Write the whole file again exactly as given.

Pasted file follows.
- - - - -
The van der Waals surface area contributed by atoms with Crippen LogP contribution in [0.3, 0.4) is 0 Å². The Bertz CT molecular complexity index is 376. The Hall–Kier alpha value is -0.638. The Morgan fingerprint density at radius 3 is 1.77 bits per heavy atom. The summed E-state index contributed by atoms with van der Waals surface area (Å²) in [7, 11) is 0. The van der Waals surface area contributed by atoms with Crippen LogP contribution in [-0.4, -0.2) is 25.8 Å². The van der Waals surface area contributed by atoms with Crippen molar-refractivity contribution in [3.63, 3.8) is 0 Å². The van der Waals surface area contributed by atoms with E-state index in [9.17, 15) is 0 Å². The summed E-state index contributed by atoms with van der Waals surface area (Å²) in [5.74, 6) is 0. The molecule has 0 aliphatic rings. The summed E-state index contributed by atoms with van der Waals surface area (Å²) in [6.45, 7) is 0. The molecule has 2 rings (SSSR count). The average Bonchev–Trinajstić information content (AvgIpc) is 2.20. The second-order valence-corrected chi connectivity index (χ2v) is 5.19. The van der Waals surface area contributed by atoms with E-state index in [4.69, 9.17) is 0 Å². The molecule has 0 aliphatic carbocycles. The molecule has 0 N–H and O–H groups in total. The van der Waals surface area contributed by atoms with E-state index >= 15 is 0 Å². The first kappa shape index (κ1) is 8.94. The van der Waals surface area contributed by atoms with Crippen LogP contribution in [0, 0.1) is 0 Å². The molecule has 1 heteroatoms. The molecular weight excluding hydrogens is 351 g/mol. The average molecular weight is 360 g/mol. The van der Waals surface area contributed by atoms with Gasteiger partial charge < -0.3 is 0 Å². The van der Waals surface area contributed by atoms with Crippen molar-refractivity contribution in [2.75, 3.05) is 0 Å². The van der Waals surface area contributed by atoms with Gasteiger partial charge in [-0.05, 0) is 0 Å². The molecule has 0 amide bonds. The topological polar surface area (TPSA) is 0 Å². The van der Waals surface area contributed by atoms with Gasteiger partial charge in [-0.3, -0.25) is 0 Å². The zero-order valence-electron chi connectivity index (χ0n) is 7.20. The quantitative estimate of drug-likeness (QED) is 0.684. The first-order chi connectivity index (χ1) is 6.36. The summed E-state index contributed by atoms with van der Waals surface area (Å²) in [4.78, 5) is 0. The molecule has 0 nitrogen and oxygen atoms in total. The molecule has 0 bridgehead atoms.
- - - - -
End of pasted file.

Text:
The van der Waals surface area contributed by atoms with Crippen LogP contribution in [0.3, 0.4) is 0 Å². The Bertz CT molecular complexity index is 376. The Hall–Kier alpha value is -0.638. The Morgan fingerprint density at radius 3 is 1.77 bits per heavy atom. The summed E-state index contributed by atoms with van der Waals surface area (Å²) in [7, 11) is 0. The van der Waals surface area contributed by atoms with Crippen LogP contribution in [-0.4, -0.2) is 25.8 Å². The van der Waals surface area contributed by atoms with Crippen molar-refractivity contribution in [3.63, 3.8) is 0 Å². The van der Waals surface area contributed by atoms with E-state index in [9.17, 15) is 0 Å². The summed E-state index contributed by atoms with van der Waals surface area (Å²) in [5.74, 6) is 0. The molecule has 0 aliphatic rings. The summed E-state index contributed by atoms with van der Waals surface area (Å²) in [6.45, 7) is 0. The molecule has 2 rings (SSSR count). The average Bonchev–Trinajstić information content (AvgIpc) is 2.20. The second-order valence-corrected chi connectivity index (χ2v) is 5.19. The van der Waals surface area contributed by atoms with E-state index in [4.69, 9.17) is 0 Å². The molecule has 0 aliphatic carbocycles. The molecule has 0 N–H and O–H groups in total. The van der Waals surface area contributed by atoms with E-state index >= 15 is 0 Å². The first kappa shape index (κ1) is 8.94. The van der Waals surface area contributed by atoms with Crippen LogP contribution in [0, 0.1) is 0 Å². The molecule has 1 heteroatoms. The molecular weight excluding hydrogens is 351 g/mol. The average molecular weight is 360 g/mol. The van der Waals surface area contributed by atoms with Gasteiger partial charge < -0.3 is 0 Å². The van der Waals surface area contributed by atoms with Crippen molar-refractivity contribution in [2.75, 3.05) is 0 Å². The van der Waals surface area contributed by atoms with Gasteiger partial charge in [-0.05, 0) is 0 Å². The molecule has 0 amide bonds. The topological polar surface area (TPSA) is 0 Å². The van der Waals surface area contributed by atoms with Gasteiger partial charge in [-0.3, -0.25) is 0 Å². The zero-order valence-electron chi connectivity index (χ0n) is 7.20. The quantitative estimate of drug-likeness (QED) is 0.684. The first-order chi connectivity index (χ1) is 6.36. The summed E-state index contributed by atoms with van der Waals surface area (Å²) in [4.78, 5) is 0. The molecule has 0 nitrogen and oxygen atoms in total. The molecule has 0 bridgehead atoms.